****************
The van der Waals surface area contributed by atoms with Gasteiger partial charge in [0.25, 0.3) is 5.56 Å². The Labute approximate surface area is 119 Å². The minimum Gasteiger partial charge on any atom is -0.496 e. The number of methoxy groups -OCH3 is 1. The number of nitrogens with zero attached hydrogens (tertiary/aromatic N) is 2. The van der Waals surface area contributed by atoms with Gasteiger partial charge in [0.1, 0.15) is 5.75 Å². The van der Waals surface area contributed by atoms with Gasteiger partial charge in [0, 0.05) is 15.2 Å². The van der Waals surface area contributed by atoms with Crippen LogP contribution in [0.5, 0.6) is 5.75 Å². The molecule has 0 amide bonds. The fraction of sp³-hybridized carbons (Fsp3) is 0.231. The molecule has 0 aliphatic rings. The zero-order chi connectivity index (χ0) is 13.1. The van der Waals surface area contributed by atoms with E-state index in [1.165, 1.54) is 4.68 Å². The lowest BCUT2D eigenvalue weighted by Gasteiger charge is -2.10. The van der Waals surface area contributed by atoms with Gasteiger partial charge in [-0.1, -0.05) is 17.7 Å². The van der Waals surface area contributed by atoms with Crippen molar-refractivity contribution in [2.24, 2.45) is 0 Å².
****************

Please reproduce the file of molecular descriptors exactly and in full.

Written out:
The van der Waals surface area contributed by atoms with Gasteiger partial charge in [0.25, 0.3) is 5.56 Å². The Labute approximate surface area is 119 Å². The minimum Gasteiger partial charge on any atom is -0.496 e. The number of methoxy groups -OCH3 is 1. The number of nitrogens with zero attached hydrogens (tertiary/aromatic N) is 2. The van der Waals surface area contributed by atoms with Gasteiger partial charge in [0.1, 0.15) is 5.75 Å². The van der Waals surface area contributed by atoms with Gasteiger partial charge in [0, 0.05) is 15.2 Å². The van der Waals surface area contributed by atoms with Crippen LogP contribution in [0.5, 0.6) is 5.75 Å². The molecule has 0 amide bonds. The fraction of sp³-hybridized carbons (Fsp3) is 0.231. The molecule has 0 aliphatic rings. The zero-order chi connectivity index (χ0) is 13.1. The van der Waals surface area contributed by atoms with E-state index in [1.165, 1.54) is 4.68 Å². The lowest BCUT2D eigenvalue weighted by Gasteiger charge is -2.10. The van der Waals surface area contributed by atoms with Gasteiger partial charge in [-0.1, -0.05) is 17.7 Å². The van der Waals surface area contributed by atoms with Crippen molar-refractivity contribution in [2.24, 2.45) is 0 Å².